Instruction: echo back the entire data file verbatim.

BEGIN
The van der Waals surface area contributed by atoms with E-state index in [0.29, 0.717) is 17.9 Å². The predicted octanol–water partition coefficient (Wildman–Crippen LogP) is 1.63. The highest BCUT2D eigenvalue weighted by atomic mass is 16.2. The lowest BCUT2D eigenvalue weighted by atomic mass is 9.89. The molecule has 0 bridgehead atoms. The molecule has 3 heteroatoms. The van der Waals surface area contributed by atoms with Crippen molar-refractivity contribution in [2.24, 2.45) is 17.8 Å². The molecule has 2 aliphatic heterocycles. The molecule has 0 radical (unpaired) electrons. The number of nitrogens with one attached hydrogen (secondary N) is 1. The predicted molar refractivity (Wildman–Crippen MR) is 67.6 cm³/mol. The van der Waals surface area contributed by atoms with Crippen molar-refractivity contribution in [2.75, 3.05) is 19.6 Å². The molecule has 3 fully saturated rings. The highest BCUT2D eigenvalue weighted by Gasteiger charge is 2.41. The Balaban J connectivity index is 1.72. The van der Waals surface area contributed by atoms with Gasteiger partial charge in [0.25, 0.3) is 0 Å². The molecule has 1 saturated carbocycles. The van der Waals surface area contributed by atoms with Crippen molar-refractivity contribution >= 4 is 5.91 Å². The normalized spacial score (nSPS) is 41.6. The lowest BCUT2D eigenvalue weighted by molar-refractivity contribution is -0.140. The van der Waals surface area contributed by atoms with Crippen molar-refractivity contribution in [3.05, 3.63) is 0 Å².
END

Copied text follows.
The van der Waals surface area contributed by atoms with E-state index in [0.29, 0.717) is 17.9 Å². The predicted octanol–water partition coefficient (Wildman–Crippen LogP) is 1.63. The highest BCUT2D eigenvalue weighted by atomic mass is 16.2. The lowest BCUT2D eigenvalue weighted by atomic mass is 9.89. The molecule has 0 bridgehead atoms. The molecule has 3 heteroatoms. The van der Waals surface area contributed by atoms with Crippen molar-refractivity contribution in [2.24, 2.45) is 17.8 Å². The molecule has 2 aliphatic heterocycles. The molecule has 0 radical (unpaired) electrons. The number of nitrogens with one attached hydrogen (secondary N) is 1. The predicted molar refractivity (Wildman–Crippen MR) is 67.6 cm³/mol. The van der Waals surface area contributed by atoms with Crippen molar-refractivity contribution in [2.75, 3.05) is 19.6 Å². The molecule has 3 fully saturated rings. The highest BCUT2D eigenvalue weighted by Gasteiger charge is 2.41. The Balaban J connectivity index is 1.72. The van der Waals surface area contributed by atoms with Gasteiger partial charge in [0.25, 0.3) is 0 Å². The molecule has 1 saturated carbocycles. The van der Waals surface area contributed by atoms with Crippen molar-refractivity contribution >= 4 is 5.91 Å². The normalized spacial score (nSPS) is 41.6. The lowest BCUT2D eigenvalue weighted by molar-refractivity contribution is -0.140. The van der Waals surface area contributed by atoms with Crippen molar-refractivity contribution in [3.05, 3.63) is 0 Å².